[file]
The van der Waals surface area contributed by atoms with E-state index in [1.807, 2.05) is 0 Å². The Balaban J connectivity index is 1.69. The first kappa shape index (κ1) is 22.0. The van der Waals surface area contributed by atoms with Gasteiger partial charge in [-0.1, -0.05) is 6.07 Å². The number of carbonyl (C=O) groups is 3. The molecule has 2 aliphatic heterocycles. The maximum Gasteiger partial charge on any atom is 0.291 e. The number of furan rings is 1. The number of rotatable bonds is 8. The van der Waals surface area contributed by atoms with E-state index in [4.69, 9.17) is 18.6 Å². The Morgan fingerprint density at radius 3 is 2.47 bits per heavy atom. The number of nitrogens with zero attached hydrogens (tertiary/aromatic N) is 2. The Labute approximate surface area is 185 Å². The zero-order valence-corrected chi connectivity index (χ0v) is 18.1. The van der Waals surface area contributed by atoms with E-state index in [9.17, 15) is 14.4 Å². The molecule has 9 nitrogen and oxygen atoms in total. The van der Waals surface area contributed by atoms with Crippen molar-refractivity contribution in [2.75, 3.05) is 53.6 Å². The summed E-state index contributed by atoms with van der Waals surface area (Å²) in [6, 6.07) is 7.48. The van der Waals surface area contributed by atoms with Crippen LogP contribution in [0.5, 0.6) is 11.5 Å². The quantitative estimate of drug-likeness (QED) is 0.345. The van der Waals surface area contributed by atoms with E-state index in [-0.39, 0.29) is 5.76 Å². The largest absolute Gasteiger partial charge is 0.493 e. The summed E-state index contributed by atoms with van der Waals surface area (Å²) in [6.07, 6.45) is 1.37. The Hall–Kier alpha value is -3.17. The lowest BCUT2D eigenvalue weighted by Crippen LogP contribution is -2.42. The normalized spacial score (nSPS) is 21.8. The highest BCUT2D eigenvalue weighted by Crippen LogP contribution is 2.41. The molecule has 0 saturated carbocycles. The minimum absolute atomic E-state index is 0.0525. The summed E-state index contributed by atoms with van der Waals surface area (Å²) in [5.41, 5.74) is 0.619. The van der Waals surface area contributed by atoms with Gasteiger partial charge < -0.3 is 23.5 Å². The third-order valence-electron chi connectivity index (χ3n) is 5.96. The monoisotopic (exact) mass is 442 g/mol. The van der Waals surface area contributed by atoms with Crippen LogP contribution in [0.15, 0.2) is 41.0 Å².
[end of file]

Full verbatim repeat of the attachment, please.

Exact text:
The van der Waals surface area contributed by atoms with E-state index in [1.807, 2.05) is 0 Å². The Balaban J connectivity index is 1.69. The first kappa shape index (κ1) is 22.0. The van der Waals surface area contributed by atoms with Gasteiger partial charge in [-0.1, -0.05) is 6.07 Å². The number of carbonyl (C=O) groups is 3. The molecule has 2 aliphatic heterocycles. The maximum Gasteiger partial charge on any atom is 0.291 e. The number of furan rings is 1. The number of rotatable bonds is 8. The van der Waals surface area contributed by atoms with E-state index in [4.69, 9.17) is 18.6 Å². The Morgan fingerprint density at radius 3 is 2.47 bits per heavy atom. The number of nitrogens with zero attached hydrogens (tertiary/aromatic N) is 2. The Labute approximate surface area is 185 Å². The zero-order valence-corrected chi connectivity index (χ0v) is 18.1. The van der Waals surface area contributed by atoms with E-state index in [9.17, 15) is 14.4 Å². The molecule has 9 nitrogen and oxygen atoms in total. The van der Waals surface area contributed by atoms with Crippen molar-refractivity contribution in [2.75, 3.05) is 53.6 Å². The summed E-state index contributed by atoms with van der Waals surface area (Å²) in [6, 6.07) is 7.48. The van der Waals surface area contributed by atoms with Crippen LogP contribution in [0.5, 0.6) is 11.5 Å². The quantitative estimate of drug-likeness (QED) is 0.345. The van der Waals surface area contributed by atoms with E-state index in [-0.39, 0.29) is 5.76 Å². The largest absolute Gasteiger partial charge is 0.493 e. The summed E-state index contributed by atoms with van der Waals surface area (Å²) in [6.07, 6.45) is 1.37. The Hall–Kier alpha value is -3.17. The lowest BCUT2D eigenvalue weighted by Crippen LogP contribution is -2.42. The normalized spacial score (nSPS) is 21.8. The highest BCUT2D eigenvalue weighted by Crippen LogP contribution is 2.41. The molecule has 0 saturated carbocycles. The minimum absolute atomic E-state index is 0.0525. The summed E-state index contributed by atoms with van der Waals surface area (Å²) in [5.41, 5.74) is 0.619. The van der Waals surface area contributed by atoms with Gasteiger partial charge < -0.3 is 23.5 Å². The third-order valence-electron chi connectivity index (χ3n) is 5.96. The monoisotopic (exact) mass is 442 g/mol. The van der Waals surface area contributed by atoms with Crippen LogP contribution in [0.15, 0.2) is 41.0 Å².